I know his stories were always a little clunky, but I have a soft spot for him because he was one of the earliest Marvel heroes, as I was one of the earliest Marvel readers. 

Captain Marvel

Marvel Super-Heroes #12 and 13 (Dec 67, March 68), Captain Marvel #1-21 (May 68 - Aug 70).

Marvel's first Captain Marvel was a Kree soldier named, wait for it, Mar-Vell.  Publisher Martin Goodman didn't want any other comics companies having a series with the word Marvel in the title, so this was given the green light.  Marvel Super-Heroes was previously the all-reprint title Fantasy Masterpieces, which reprinted stories from Marvel's Golden Age.  Captain Marvel #1 was part 3 of a three part story, and originally was going to be Marvel Super-Heroes #14, but CM got his own title as part of the 1968 expansion.  The CM series was monthly for the first 19 issues, with the exception of not having an issue cover dated July 69, between #14 and 15; the title went on hiatus for six months, and two more issues were released, cover dated June and Aug 70 (#20 and 21).  The series was then cancelled, but revived two years later, which would see acclaimed work from Jim Starlin and others.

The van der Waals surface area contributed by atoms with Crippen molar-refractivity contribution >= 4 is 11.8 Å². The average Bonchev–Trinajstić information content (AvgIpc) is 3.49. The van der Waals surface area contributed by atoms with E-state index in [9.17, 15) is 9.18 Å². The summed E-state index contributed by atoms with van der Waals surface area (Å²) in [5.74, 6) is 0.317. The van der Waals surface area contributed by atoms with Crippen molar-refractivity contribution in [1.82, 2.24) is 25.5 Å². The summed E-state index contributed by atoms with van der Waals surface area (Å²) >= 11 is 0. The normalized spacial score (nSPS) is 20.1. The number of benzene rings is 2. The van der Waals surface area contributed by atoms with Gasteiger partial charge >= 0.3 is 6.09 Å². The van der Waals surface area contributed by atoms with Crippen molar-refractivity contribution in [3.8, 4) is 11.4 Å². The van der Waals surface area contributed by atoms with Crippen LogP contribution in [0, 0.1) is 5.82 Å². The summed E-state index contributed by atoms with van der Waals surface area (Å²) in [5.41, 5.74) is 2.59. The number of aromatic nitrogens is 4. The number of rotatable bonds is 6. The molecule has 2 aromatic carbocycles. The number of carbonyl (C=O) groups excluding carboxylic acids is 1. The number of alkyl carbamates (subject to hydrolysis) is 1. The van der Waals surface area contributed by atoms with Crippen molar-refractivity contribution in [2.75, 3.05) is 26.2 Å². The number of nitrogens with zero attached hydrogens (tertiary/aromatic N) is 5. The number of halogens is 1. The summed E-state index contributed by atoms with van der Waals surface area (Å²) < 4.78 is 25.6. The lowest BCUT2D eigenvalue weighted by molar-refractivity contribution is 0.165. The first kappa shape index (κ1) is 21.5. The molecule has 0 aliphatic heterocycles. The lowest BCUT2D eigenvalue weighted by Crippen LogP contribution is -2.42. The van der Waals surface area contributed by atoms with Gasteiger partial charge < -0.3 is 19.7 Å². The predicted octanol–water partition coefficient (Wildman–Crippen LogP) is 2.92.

This Captain Marvel was created mainly to establish a trademark.  The series goes through several creators and gets a few soft reboots in the first 21 issues, including a costume change from an (imo) ugly green and white one that obscures most of the hero's face to a much better red and blue outfit.  It borrows conventions liberally from Superman (alien has super-strength, speed, and flying like leaping ability due to Earth's lighter gravity, plus the name Mar-Vell is similar to Kal-El in a way-) and the Fawcett Captain Marvel, with Rick Jones filling the Billy Batson role.

The series is a mixed bag at best.  Mar-Vell himself is a bland lead, the frequent turnover in creators gives it an inconsistent stop and start feel, and generally the stories themselves are not very interesting.  There are also lots of elements that first show up in the pages of Fantastic Four which says to be an FF guest appearance or crossover would be a natural thing, but it did not happen in those days.

I think a better candidate for a re-reading thread featuring this Captain Marvel would be the Jim Starlin issues, CM #25-33.

My interest in seeing a Captain Marvel re-reading thread of MSH #12 & 13 and CM #1-21:  2/10.

While Captain Marvel's first outfit wasn't "cool", it was different than the other Marvel heroes. I agree with so many changes between this Mar-Vell and Starlin's, they could be different characters. One thing which was added later was the prejudice that the Blue Kree had against the Pink Kree yet all the Kree we see initially are pink!

Then again, to paraphrase Not Brand Ecch's version, it's hard to root for a hero who's a "No Good Kree(p) Spy!"